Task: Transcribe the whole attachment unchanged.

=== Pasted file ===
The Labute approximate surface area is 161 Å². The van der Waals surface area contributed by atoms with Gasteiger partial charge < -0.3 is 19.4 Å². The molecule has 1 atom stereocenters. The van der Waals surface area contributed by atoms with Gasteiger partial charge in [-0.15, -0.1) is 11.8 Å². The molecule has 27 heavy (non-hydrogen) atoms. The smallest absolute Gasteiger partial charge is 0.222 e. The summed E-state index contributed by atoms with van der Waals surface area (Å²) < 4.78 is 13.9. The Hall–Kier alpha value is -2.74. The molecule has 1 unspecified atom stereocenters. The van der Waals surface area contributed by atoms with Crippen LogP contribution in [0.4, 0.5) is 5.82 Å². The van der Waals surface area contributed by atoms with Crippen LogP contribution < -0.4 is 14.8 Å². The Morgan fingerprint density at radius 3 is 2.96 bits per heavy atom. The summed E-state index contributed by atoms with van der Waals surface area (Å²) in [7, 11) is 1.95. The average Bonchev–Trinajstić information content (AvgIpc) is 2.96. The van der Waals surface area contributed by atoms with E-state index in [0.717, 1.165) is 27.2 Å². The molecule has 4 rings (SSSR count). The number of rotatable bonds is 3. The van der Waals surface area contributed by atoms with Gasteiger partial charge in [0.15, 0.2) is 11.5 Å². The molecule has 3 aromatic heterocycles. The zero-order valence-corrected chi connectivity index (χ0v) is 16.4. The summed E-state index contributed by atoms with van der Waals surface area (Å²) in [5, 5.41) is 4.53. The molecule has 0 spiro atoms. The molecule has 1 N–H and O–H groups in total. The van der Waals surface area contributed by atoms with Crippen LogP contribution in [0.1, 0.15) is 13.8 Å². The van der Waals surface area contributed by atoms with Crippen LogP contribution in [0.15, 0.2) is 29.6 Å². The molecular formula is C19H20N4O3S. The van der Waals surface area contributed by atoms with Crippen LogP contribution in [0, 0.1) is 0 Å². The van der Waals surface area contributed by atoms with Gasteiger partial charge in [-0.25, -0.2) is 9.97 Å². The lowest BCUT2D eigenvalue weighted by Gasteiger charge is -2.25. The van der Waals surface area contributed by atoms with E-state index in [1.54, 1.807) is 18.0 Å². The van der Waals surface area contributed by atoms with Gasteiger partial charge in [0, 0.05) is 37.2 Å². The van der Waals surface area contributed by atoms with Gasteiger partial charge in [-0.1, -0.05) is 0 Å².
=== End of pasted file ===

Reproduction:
The Labute approximate surface area is 161 Å². The van der Waals surface area contributed by atoms with Gasteiger partial charge < -0.3 is 19.4 Å². The molecule has 1 atom stereocenters. The van der Waals surface area contributed by atoms with Gasteiger partial charge in [-0.15, -0.1) is 11.8 Å². The molecule has 27 heavy (non-hydrogen) atoms. The smallest absolute Gasteiger partial charge is 0.222 e. The summed E-state index contributed by atoms with van der Waals surface area (Å²) < 4.78 is 13.9. The Hall–Kier alpha value is -2.74. The molecule has 1 unspecified atom stereocenters. The van der Waals surface area contributed by atoms with Crippen LogP contribution in [0.4, 0.5) is 5.82 Å². The van der Waals surface area contributed by atoms with Crippen LogP contribution < -0.4 is 14.8 Å². The Morgan fingerprint density at radius 3 is 2.96 bits per heavy atom. The summed E-state index contributed by atoms with van der Waals surface area (Å²) in [7, 11) is 1.95. The average Bonchev–Trinajstić information content (AvgIpc) is 2.96. The van der Waals surface area contributed by atoms with E-state index in [0.717, 1.165) is 27.2 Å². The molecule has 4 rings (SSSR count). The number of rotatable bonds is 3. The van der Waals surface area contributed by atoms with Gasteiger partial charge in [0.15, 0.2) is 11.5 Å². The molecule has 3 aromatic heterocycles. The zero-order valence-corrected chi connectivity index (χ0v) is 16.4. The summed E-state index contributed by atoms with van der Waals surface area (Å²) in [5, 5.41) is 4.53. The molecule has 0 spiro atoms. The molecule has 1 N–H and O–H groups in total. The van der Waals surface area contributed by atoms with Crippen LogP contribution in [0.1, 0.15) is 13.8 Å². The van der Waals surface area contributed by atoms with Crippen LogP contribution in [0.15, 0.2) is 29.6 Å². The molecular formula is C19H20N4O3S. The van der Waals surface area contributed by atoms with Crippen LogP contribution in [0, 0.1) is 0 Å². The van der Waals surface area contributed by atoms with Gasteiger partial charge in [-0.25, -0.2) is 9.97 Å². The lowest BCUT2D eigenvalue weighted by Gasteiger charge is -2.25. The van der Waals surface area contributed by atoms with E-state index in [1.54, 1.807) is 18.0 Å². The van der Waals surface area contributed by atoms with Gasteiger partial charge in [0, 0.05) is 37.2 Å². The van der Waals surface area contributed by atoms with Gasteiger partial charge in [-0.1, -0.05) is 0 Å².